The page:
The perceptual challenge that led NBC to suspend Brian Williams without pay for six months was obvious: If the public couldn’t trust Williams to accurately report the events he witnessed with his own two eyes, then how could they trust him to report anything at all? Not only was the credibility of NBC News at stake, so were the millions of eyeballs that NBC’s sponsors paid handsomely to reach.
After all, what good is a news anchor that the public cannot believe and — worse yet, for the company — will no longer watch?
An anchor’s foremost “brand assets” must include credibility, intelligence, integrity and insight; otherwise, all he offers viewers is entertainment-value and/or personable likability (both of which, incidentally, Williams had in spades). Williams had hoped that his initial apology of “misremembering” the events in Iraq would silence the critics and reestablish his credibility as an honorable, credible newsman. Instead, it backfired.
Here’s why it failed:
- When you make a mistake, explain why. Williams’ first explanation failed because he seemed utterly mystified how his unfortunate penchant for hyperbole came back to bite him. Williams should have been honest, contrite, and bared his soul. Even if you’re not entirely sure what happened, candidly reveal your innermost suspicions: If you were so moved by the courage and bravery of the men and women of the United States Armed Forces — and furthermore, if as a journalist, you’re constantly imagining what it would be like to live in harm’s way — then say so. If you suspect that your fear of being blown to bits in a warzone contributed to your confusion, acknowledge it. After flying in and out of international time zones, popping Ambien to reset your body-clock, and being repeatedly asked to recite what you saw and heard ad nauseum, if you somehow remember talking about what happened better than you remember what you actually saw, say so as well. Finally, if you’re ashamed because you now realize that you tried to pass off the bravery of those you placed on a pedestal as your own, say it. Be direct, own the situation, and force the audience to viscerally feel your sorrow and regret.
The public doesn’t expect you to be perfect. There’s a certain charm to a celebrity’s flaws: There’s something inherently honesty about baring your deep-seated imperfections. But when caught in a lie, you need to convey something other than your own bewilderment.
- Williams failed to immediately announce a plan to ensure this would never happened again. Simply acknowledging a mistake is never enough; you must also announce a new strategy to prevent the mistake from reoccurring. Williams could have declared that he’d forego Ambien in future overseas assignments, because he’d rather be sleepy for a few days than have anything interfere with your memory. He could have announced the hiring of a new, experienced ombudsman for the TV news division, who was specifically hired to triple-check every fact. And lastly, he could have sworn-off appearing on entertainment outlets, because he didn’t want the subconscious desire to entertain an audience to ever again compete with his duty to tell the truth.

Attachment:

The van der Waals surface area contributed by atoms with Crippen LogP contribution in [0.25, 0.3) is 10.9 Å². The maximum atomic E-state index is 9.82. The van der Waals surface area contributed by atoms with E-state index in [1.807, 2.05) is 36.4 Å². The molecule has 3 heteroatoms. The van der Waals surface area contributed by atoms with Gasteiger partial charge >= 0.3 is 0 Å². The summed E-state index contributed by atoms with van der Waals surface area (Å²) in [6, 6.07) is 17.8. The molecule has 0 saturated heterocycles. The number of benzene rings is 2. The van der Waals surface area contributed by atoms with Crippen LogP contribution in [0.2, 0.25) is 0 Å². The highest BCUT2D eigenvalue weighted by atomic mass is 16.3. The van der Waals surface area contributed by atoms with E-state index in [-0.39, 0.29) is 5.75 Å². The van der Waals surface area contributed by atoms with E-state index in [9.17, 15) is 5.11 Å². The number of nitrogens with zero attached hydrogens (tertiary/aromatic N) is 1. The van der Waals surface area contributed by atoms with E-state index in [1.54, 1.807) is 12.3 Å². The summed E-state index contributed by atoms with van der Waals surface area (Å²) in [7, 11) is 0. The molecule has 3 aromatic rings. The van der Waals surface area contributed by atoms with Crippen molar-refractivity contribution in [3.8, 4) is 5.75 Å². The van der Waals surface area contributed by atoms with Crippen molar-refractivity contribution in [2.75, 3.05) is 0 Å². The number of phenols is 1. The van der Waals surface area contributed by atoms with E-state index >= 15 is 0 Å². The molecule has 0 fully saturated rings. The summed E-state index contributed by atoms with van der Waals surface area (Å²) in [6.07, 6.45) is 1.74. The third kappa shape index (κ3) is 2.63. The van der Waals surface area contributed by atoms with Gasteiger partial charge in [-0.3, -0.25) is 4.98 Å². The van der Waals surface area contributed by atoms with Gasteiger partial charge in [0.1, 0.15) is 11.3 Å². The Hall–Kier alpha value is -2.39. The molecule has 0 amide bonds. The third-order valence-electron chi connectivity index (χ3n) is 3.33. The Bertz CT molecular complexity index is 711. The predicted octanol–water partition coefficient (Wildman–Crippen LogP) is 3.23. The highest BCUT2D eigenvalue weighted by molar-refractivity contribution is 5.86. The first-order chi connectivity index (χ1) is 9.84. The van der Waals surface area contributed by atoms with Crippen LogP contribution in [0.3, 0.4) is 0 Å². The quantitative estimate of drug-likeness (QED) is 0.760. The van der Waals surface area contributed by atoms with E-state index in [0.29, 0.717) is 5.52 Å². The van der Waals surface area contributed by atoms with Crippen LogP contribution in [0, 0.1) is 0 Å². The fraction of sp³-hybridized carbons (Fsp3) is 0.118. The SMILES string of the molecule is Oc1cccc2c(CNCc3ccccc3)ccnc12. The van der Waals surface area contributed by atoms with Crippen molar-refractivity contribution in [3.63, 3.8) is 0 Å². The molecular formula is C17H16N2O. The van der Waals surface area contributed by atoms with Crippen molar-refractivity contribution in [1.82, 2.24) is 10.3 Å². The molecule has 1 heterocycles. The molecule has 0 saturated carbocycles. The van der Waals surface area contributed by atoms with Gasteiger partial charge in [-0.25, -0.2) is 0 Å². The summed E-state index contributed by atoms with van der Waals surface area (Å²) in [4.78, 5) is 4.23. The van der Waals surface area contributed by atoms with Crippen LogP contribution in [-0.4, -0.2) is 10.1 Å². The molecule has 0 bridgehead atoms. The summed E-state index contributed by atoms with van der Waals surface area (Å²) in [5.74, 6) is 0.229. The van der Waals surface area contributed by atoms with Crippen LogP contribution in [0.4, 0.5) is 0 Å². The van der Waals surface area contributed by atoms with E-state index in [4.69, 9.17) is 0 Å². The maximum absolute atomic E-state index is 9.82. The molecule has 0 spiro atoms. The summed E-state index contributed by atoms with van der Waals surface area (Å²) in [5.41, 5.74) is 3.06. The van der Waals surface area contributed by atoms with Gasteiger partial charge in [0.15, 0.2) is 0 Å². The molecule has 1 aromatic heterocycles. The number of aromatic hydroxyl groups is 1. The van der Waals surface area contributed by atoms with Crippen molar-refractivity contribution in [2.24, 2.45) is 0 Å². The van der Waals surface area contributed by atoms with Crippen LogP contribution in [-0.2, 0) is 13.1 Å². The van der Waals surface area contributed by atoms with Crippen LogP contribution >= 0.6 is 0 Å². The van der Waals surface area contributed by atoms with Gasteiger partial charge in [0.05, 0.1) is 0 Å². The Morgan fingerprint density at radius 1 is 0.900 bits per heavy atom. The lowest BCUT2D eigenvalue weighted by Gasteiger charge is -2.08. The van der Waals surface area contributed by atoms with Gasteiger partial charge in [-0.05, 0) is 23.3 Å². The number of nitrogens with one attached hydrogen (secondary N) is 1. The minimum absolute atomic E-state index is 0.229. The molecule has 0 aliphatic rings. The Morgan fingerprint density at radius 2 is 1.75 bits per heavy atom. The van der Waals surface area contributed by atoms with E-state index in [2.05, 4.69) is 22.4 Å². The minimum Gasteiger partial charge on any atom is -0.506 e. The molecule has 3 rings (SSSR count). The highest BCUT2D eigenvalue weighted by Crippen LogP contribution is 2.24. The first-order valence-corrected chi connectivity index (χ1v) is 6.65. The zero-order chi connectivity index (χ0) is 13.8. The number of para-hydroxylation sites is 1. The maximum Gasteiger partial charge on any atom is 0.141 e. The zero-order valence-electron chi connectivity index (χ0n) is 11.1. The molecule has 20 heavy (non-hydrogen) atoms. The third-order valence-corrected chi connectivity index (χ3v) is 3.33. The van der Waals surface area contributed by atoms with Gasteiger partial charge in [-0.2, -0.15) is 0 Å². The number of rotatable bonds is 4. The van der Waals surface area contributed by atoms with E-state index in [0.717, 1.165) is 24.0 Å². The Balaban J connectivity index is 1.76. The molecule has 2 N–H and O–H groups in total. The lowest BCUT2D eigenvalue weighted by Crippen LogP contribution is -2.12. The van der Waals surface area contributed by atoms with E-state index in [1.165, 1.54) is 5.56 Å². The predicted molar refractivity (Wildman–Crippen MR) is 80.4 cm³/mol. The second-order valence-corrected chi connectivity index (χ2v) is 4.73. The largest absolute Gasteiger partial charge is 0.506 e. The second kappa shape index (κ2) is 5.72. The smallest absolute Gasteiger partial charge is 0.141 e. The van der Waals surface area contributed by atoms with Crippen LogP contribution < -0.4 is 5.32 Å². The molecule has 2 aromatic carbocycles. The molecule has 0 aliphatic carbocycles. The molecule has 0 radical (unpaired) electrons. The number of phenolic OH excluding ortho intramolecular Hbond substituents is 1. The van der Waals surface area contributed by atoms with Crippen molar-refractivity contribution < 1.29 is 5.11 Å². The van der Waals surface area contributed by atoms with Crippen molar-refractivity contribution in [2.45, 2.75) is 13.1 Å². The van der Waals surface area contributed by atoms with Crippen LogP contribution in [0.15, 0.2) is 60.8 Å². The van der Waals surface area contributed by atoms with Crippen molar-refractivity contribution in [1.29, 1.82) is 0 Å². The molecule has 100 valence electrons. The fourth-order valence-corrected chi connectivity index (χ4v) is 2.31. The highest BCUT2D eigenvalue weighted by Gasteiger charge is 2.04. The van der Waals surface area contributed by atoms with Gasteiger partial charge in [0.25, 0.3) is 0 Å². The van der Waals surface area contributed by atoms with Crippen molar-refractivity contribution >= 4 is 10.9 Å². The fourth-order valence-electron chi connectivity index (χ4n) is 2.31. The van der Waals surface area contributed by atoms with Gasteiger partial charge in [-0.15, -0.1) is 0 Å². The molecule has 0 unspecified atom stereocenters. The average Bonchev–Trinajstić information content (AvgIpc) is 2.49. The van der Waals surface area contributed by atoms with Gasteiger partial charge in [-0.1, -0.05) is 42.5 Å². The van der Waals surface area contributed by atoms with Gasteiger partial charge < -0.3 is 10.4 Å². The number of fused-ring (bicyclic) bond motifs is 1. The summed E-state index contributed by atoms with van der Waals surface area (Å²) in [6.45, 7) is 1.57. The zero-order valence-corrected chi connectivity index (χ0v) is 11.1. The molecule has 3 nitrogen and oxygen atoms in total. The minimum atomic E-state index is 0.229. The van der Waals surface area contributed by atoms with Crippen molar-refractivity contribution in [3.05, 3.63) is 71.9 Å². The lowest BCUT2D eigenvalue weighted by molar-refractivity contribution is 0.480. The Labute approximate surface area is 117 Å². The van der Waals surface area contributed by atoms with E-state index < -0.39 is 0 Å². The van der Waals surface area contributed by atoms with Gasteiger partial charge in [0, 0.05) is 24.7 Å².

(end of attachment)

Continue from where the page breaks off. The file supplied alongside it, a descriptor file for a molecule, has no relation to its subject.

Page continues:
He didn’t. And now he’s paying the price.
- Brian Williams failed to make amends with the injured party: The United States Armed Forces. NBC has enormous resources at its disposal. The Armed Services that safeguarded Williams during his time in Iraq should have received a gift that passed the “reasonable man test” as considerate and appropriate. Additionally, they should have also receive a personal, handwritten apology from Brian Williams, where he expressed his remorse. For example:
You and your colleagues are the most courageous people I know. I’m so grateful for your heroism, and so sorry I spoke falsely of my time with you. God knows you deserve better than that. When I returned to America, others thought I was being brave because I led them to believe that I took risks on one single day that you took every day; such is the enormity of your heroism. I hope you can find it in your heart to forgive me. Even if you can’t, please know that my admiration for you is eternal. You’re the bravest of the brave! Thank you for taking risks I never could, and may God bless you and your family for all the days of your life.
Brian Williams boasted falsely about his life being in mortal jeopardy. Now his career is now facing a life-and-death moment. Had he adopted the right crisis communications protocol, there’s a good chance he would have escaped unscathed.